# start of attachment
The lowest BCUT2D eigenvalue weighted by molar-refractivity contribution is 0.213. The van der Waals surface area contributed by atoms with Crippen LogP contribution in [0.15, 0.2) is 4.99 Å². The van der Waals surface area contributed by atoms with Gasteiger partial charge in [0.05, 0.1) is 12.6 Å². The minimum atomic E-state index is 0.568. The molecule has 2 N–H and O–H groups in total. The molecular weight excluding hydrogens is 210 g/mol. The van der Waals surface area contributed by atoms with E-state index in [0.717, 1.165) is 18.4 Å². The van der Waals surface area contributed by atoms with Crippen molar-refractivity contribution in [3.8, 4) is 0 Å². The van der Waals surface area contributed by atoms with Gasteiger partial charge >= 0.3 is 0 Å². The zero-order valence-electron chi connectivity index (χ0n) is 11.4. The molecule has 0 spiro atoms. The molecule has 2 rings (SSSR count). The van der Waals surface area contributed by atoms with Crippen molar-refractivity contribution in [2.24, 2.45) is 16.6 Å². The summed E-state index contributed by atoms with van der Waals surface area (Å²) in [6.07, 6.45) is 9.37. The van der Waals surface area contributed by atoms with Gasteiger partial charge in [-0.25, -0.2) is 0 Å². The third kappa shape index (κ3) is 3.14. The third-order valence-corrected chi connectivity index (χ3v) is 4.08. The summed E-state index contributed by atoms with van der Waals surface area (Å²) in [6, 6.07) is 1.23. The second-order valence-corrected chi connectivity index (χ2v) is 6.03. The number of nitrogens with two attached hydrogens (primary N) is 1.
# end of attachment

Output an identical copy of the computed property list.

The lowest BCUT2D eigenvalue weighted by molar-refractivity contribution is 0.213. The van der Waals surface area contributed by atoms with Crippen LogP contribution in [0.15, 0.2) is 4.99 Å². The van der Waals surface area contributed by atoms with Gasteiger partial charge in [0.05, 0.1) is 12.6 Å². The minimum atomic E-state index is 0.568. The molecule has 2 N–H and O–H groups in total. The molecular weight excluding hydrogens is 210 g/mol. The van der Waals surface area contributed by atoms with E-state index in [0.717, 1.165) is 18.4 Å². The van der Waals surface area contributed by atoms with Crippen molar-refractivity contribution in [3.8, 4) is 0 Å². The van der Waals surface area contributed by atoms with Gasteiger partial charge >= 0.3 is 0 Å². The zero-order valence-electron chi connectivity index (χ0n) is 11.4. The molecule has 0 spiro atoms. The molecule has 2 rings (SSSR count). The van der Waals surface area contributed by atoms with Crippen molar-refractivity contribution in [2.24, 2.45) is 16.6 Å². The summed E-state index contributed by atoms with van der Waals surface area (Å²) in [6.07, 6.45) is 9.37. The van der Waals surface area contributed by atoms with Gasteiger partial charge in [-0.25, -0.2) is 0 Å². The third kappa shape index (κ3) is 3.14. The third-order valence-corrected chi connectivity index (χ3v) is 4.08. The summed E-state index contributed by atoms with van der Waals surface area (Å²) in [6, 6.07) is 1.23. The second-order valence-corrected chi connectivity index (χ2v) is 6.03. The number of nitrogens with two attached hydrogens (primary N) is 1.